Just when the city of Mitchell worked out a compromise with the property owner of a corroding Third Avenue and Main Street building, the Mitchell City Council tabled the agreement Monday due to recent developments.

City Attorney Justin Johnson advised the council to make a motion to table the agreement with David Finnell, the property owner of 301 N. Main St., citing recent developments that Johnson was unable to specify publicly to the council.

"I'll ask that the council table this, because there are a couple of things we need to address that came up recently," Johnson said to the council.

Under the proposed tabled agreement, the city would pay for Finnell to work with a contractor to demolish the corroding building before the property is transferred from Finnell to the city. Instead of a repayment plan, Finnell would be agreeing to a judgment at the outset instead of upon default of a payment plan.

In addition, the agreement outlines Finnell’s requirement to work with a contractor to demolish nuisance structures on the property as soon as possible, and Finnell would have to make sure the demolition company he chooses obtains a proper demolition permit. In relation to other nearby structures that could be potentially damaged during demolition, the agreement specifies the city would not be held responsible.

Once the demolition is completed, Finnell and his company known as Finnell Properties LLC -- which he transferred the building to after the city filed a civil suit against him as the owner, and the LLC was added to the suit as a defendant — would convey the property to the city for a $1 general warranty deed. Finnell will also be required to pay the city $2,841.20 in property taxes owed through June 30 and a Business Improvement District tax.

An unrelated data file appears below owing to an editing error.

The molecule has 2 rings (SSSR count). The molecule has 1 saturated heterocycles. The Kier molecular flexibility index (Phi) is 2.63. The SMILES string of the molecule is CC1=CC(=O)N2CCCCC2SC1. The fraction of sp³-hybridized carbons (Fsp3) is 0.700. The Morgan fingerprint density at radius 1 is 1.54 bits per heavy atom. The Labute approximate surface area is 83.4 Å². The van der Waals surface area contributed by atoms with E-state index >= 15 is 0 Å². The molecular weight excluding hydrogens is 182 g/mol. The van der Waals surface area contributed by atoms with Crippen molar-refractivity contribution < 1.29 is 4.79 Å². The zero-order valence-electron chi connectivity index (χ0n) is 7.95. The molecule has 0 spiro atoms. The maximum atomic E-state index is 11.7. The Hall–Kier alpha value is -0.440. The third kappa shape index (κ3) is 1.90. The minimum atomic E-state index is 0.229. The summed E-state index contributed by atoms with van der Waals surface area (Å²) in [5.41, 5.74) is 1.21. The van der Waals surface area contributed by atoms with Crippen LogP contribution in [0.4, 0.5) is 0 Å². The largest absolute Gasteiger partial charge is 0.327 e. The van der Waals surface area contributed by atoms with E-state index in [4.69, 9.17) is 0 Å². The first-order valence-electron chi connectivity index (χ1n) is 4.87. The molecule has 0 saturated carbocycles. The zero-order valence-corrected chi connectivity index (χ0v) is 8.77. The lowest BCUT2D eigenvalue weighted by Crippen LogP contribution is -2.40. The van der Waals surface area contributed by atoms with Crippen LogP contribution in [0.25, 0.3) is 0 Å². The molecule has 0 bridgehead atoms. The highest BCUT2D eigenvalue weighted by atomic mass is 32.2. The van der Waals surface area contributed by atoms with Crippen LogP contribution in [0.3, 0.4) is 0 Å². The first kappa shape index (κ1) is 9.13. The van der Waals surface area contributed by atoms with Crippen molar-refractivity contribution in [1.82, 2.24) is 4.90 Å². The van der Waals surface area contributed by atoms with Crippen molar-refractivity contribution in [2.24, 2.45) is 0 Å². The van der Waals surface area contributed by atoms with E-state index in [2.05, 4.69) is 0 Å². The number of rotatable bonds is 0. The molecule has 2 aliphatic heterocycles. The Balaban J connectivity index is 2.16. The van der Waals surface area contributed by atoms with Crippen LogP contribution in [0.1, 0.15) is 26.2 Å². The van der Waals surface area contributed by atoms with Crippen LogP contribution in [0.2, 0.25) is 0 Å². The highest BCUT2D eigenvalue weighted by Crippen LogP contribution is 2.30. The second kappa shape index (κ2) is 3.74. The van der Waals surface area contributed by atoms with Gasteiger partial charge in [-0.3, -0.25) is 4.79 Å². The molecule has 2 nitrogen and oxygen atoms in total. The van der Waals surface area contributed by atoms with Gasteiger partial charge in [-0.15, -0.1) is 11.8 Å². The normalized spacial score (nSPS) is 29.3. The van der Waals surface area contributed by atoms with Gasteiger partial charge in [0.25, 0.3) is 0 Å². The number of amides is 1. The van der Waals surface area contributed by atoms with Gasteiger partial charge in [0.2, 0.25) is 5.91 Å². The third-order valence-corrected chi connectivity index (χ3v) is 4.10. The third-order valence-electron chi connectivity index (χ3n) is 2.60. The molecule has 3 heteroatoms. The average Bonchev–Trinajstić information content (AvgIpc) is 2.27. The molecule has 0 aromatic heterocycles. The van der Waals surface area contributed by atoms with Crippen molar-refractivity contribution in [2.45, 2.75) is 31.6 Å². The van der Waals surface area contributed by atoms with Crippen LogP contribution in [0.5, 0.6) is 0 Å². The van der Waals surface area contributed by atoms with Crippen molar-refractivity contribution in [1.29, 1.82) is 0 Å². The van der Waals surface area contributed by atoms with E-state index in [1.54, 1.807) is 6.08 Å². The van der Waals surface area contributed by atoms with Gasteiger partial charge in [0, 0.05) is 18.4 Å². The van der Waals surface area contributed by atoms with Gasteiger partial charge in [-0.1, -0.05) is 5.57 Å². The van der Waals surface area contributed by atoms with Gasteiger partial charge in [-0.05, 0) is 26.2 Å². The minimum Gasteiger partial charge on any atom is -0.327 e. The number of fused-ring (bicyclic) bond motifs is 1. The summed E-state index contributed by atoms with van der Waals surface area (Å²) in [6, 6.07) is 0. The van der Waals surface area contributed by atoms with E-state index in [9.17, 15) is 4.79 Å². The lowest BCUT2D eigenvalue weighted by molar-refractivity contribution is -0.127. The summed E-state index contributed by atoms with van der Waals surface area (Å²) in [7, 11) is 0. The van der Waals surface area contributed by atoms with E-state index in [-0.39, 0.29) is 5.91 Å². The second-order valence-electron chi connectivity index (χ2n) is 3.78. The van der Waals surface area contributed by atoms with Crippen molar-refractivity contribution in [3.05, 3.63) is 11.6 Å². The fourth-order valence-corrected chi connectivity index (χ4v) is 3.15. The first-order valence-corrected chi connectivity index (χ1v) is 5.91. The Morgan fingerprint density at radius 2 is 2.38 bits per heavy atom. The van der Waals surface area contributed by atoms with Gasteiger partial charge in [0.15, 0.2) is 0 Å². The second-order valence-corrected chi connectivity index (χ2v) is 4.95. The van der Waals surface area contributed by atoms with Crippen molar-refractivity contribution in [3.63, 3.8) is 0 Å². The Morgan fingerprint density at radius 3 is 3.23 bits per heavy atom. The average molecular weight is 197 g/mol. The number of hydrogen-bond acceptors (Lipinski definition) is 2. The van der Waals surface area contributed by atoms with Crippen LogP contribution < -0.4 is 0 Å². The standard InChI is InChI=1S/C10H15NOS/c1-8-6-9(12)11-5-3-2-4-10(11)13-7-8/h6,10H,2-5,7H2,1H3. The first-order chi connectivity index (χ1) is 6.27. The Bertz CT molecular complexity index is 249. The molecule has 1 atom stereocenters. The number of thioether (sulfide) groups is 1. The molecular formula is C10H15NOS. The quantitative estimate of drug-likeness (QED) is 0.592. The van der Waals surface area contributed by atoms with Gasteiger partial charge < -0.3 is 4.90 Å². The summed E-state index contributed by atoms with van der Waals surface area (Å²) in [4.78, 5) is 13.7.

Upon Johnson informing the council of the recent developments, the owner of the neighboring business and property voiced her concerns of the proposed agreement.

Diane Moody, co-owner of Moody’s Western Wear, said she doesn’t support an area of the agreement, which specifies the city not being held responsible for nearby structures damaged in the demolition process. Given her neighboring business could be one of the nearby structures damaged during demolition, Moody said she is fearful of a scenario that causes significant damage to her property.

“We all know that man will never pay that money back in his lifetime, and I think we have the right to know what’s going on,” Moody said. “We share a common wall that will probably not be able to stand after the demolition.”

Mitchell Mayor Bob Everson said if the building would fall into Moody’s property, Finnell would need to have a contractor with proper insurance to help cover the damages.

“He owns the building, so I can’t say whether he can find a contractor. This is how we’re trying to hold his feet to the fire on it, and this is the only way we could do that,” Everson said. “It’s not the best scenario we could find, but it’s about the only answer we could find.”

In addition, Moody said she doesn't have confidence that he’ll pay the city back for the demolition of the building.

Moody noted she’s been forced to change her insurance for the building twice in the past two years due to Finnell’s dilapidated building.

“We’ve been open for over 20 years, and we are likely going to lose our business,” Moody said. “I’m trying to run a business, and not knowing where this is all at is very hard to deal with.”